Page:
David Stephens. Malcolm Turnbull’s post-Anzac pitch to the Australian Defence Force

Tony Abbott admired soldiers. He liked to be around them, to talk about the fortunes of war (“shit happens,” as he memorably muttered to troops in Afghanistan). He quoted Samuel Johnson about how men despise themselves if they have never been a soldier. His Anzac Day Dawn Service speech last year at Gallipoli portrayed the men of Anzac as sacred role models for us today. He tried to con New Zealand’s John Key into a “Sons of Anzac” commemoration force to take on Islamic State.

Malcolm Turnbull is different. On 14 February (11 days before he released the Defence White Paper) he spoke to soldiers at Lavarack Barracks in Townsville. He mentioned the “professionalism” and “commitment” of members of the Australian Defence Force and recalled his recent visit to Afghanistan. He thanked those present for their service. Then he said this:

I want to say how much I admire the way the Australian Army in 2016 is adapting to the rapid changes in technology. What you are doing here is showing the kind of agility and innovation that the most successful companies in the private sector do as well. It is recognising that you are operating in a rapidly changing environment … [W]e constantly have to adapt what we are doing to be agile and always, always at our best. To reject complacency. So really, you are a model of a 21st-century army.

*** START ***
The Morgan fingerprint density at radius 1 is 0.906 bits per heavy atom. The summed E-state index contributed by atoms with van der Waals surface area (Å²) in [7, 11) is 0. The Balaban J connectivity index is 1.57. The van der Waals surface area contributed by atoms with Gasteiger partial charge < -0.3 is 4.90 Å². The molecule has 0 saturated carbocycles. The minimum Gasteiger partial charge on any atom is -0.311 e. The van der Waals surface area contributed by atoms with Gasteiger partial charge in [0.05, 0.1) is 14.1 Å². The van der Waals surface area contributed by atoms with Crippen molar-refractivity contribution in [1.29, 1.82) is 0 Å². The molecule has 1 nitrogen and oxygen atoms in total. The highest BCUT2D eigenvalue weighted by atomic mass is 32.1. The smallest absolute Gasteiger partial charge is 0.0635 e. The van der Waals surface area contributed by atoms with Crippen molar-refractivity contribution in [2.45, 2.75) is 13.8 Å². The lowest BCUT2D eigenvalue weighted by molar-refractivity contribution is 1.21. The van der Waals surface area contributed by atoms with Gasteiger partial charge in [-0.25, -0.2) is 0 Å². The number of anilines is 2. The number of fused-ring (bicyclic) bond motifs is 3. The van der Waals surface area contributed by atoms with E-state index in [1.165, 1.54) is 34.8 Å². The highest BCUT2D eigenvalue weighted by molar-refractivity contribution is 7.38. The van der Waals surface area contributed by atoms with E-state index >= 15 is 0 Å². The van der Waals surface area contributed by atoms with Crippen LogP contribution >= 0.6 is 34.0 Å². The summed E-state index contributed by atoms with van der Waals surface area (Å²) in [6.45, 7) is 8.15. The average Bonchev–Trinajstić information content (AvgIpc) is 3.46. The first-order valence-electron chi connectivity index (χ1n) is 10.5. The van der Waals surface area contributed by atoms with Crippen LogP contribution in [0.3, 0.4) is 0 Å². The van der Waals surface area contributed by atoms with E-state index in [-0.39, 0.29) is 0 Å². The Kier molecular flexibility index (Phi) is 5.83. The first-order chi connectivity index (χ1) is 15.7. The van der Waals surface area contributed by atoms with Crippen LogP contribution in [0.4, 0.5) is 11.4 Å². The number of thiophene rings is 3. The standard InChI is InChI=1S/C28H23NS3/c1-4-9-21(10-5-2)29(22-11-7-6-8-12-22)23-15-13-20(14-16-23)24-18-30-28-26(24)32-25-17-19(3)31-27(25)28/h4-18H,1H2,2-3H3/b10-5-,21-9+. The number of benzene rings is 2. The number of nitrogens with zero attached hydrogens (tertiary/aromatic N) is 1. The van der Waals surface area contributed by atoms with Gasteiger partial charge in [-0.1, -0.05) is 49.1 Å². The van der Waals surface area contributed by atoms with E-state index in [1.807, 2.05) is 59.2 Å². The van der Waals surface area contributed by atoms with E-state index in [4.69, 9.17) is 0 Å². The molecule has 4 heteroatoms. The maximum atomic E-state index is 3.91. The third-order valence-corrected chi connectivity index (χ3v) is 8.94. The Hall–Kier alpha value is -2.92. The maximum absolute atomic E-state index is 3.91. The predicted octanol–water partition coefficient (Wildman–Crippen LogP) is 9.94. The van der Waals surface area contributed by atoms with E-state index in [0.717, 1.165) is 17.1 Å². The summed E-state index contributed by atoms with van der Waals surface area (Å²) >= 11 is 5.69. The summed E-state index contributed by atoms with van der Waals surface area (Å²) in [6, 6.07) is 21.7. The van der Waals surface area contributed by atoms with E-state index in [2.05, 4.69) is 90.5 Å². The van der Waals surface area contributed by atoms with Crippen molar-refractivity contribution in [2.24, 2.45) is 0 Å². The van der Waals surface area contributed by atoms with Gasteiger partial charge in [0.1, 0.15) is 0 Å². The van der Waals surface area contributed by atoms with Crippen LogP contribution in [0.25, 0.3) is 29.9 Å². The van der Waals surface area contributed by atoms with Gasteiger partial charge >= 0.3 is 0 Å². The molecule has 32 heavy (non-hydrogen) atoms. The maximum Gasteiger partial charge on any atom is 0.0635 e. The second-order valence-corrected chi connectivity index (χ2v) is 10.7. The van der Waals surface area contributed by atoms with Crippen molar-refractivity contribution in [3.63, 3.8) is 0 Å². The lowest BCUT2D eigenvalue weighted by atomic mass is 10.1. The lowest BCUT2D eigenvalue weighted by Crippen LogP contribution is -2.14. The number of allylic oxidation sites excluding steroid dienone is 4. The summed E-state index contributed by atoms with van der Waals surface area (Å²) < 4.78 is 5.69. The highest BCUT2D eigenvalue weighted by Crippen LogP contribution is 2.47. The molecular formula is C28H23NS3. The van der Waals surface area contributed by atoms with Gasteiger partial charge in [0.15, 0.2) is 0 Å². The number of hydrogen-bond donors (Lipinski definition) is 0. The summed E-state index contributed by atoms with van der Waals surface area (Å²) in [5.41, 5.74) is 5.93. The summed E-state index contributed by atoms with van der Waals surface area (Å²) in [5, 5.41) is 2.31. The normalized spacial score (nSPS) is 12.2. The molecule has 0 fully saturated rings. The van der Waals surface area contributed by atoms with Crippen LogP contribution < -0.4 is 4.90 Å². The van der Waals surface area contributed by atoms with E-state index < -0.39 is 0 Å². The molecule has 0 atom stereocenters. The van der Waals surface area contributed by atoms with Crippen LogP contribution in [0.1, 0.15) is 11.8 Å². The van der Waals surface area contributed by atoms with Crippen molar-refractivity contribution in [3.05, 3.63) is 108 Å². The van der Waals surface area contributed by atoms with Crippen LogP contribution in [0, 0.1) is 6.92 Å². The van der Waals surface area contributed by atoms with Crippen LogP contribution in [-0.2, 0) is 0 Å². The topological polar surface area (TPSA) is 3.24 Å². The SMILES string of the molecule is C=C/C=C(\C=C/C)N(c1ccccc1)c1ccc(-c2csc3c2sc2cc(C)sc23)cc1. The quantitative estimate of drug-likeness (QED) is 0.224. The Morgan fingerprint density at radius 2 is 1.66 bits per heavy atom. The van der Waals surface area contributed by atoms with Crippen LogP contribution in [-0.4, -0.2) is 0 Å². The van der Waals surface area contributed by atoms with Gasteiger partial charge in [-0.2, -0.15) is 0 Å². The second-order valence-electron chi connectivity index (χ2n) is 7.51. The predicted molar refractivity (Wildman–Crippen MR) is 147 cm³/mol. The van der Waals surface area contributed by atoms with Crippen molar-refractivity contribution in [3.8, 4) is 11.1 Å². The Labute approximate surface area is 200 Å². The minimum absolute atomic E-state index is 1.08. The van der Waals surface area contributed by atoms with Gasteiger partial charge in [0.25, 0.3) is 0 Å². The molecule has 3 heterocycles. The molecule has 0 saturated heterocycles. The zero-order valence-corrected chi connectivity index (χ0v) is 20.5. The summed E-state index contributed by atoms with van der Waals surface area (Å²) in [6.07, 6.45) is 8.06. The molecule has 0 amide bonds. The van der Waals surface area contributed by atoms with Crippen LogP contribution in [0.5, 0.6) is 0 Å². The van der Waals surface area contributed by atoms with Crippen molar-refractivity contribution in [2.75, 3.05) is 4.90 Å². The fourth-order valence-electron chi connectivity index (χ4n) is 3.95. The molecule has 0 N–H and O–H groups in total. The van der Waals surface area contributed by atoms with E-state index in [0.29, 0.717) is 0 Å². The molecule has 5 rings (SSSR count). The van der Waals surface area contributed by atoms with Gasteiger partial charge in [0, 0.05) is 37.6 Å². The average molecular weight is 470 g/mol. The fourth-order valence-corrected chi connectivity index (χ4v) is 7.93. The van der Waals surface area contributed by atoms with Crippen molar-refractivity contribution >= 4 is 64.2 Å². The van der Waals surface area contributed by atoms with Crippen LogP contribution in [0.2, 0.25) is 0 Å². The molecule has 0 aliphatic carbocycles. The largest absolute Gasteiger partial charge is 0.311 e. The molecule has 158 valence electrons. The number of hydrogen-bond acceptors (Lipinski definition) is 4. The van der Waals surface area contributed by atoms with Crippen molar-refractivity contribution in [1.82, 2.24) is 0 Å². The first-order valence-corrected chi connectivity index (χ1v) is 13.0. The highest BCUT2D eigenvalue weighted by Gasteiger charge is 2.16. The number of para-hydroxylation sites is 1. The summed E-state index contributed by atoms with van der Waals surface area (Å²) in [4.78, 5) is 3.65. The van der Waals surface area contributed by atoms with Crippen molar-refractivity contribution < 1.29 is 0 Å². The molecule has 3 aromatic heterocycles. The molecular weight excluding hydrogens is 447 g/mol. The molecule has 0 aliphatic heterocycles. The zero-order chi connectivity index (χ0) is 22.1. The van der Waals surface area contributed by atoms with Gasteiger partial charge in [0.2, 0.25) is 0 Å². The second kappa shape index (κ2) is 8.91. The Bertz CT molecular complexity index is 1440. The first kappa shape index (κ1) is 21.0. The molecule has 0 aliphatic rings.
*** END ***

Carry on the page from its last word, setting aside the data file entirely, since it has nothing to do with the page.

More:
Later on the same day, at a doorstop with journalists, the prime minister warmed to his theme:

What an inspiration it is to see how the 21st century army is adapting to new challenges, new challenges on the battlefield, and using the newest technologies to ensure that our young men and women, when they go out to defend our nation, defend our values, protect our interests, are doing so in a way that gives them greatest effectiveness, the greatest ability to succeed and also gives them the maximum protection.

[Our soldiers are] adapting to every new stage of technology, every piece of new information and experience coming in from Afghanistan or Iraq is being analysed and then incorporated into the training here … So, this is a critically important part of ensuring Australia’s Army is at the very cutting edge of military technology, both in terms of signals and of course, in terms of military technique and training.

So innovation and agility is not just for start-ups and science graduates but for men and women in uniform as well. The prime minister did not ignore the Anzac tradition but his mention of it came right at the end of his Lavarack praise of the innovative military, almost as an afterthought:

Agile, nimble, technologically advanced and of course, you embody all of the same values of the ANZACs, 100 years ago, the ANZACs of 100 years ago, their values, their traditions, their commitment, their patriotism, you embody today. So, we are so proud of you.